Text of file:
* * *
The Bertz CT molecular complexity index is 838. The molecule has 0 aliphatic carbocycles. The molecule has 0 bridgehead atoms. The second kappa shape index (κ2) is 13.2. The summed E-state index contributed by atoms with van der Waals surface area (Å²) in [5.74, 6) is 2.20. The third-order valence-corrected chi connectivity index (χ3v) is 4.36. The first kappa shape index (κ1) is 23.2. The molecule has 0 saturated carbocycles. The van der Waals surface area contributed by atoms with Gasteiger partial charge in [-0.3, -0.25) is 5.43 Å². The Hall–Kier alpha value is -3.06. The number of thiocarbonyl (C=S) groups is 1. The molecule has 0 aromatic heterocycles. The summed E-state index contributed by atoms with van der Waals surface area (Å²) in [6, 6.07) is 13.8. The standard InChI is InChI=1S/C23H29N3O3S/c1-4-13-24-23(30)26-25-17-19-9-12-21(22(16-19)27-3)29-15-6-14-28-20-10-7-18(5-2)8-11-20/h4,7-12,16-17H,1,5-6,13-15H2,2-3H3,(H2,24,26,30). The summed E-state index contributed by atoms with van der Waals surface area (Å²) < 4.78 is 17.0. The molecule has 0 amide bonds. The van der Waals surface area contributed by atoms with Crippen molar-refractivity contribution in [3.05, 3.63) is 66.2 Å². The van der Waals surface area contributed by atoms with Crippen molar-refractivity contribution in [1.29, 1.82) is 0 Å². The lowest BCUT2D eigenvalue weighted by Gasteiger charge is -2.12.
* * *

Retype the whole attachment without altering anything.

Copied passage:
The Bertz CT molecular complexity index is 838. The molecule has 0 aliphatic carbocycles. The molecule has 0 bridgehead atoms. The second kappa shape index (κ2) is 13.2. The summed E-state index contributed by atoms with van der Waals surface area (Å²) in [5.74, 6) is 2.20. The third-order valence-corrected chi connectivity index (χ3v) is 4.36. The first kappa shape index (κ1) is 23.2. The molecule has 0 saturated carbocycles. The van der Waals surface area contributed by atoms with Gasteiger partial charge in [-0.3, -0.25) is 5.43 Å². The Hall–Kier alpha value is -3.06. The number of thiocarbonyl (C=S) groups is 1. The molecule has 0 aromatic heterocycles. The summed E-state index contributed by atoms with van der Waals surface area (Å²) in [6, 6.07) is 13.8. The standard InChI is InChI=1S/C23H29N3O3S/c1-4-13-24-23(30)26-25-17-19-9-12-21(22(16-19)27-3)29-15-6-14-28-20-10-7-18(5-2)8-11-20/h4,7-12,16-17H,1,5-6,13-15H2,2-3H3,(H2,24,26,30). The summed E-state index contributed by atoms with van der Waals surface area (Å²) < 4.78 is 17.0. The molecule has 0 amide bonds. The van der Waals surface area contributed by atoms with Crippen molar-refractivity contribution in [3.05, 3.63) is 66.2 Å². The van der Waals surface area contributed by atoms with Crippen molar-refractivity contribution in [1.29, 1.82) is 0 Å². The lowest BCUT2D eigenvalue weighted by Gasteiger charge is -2.12.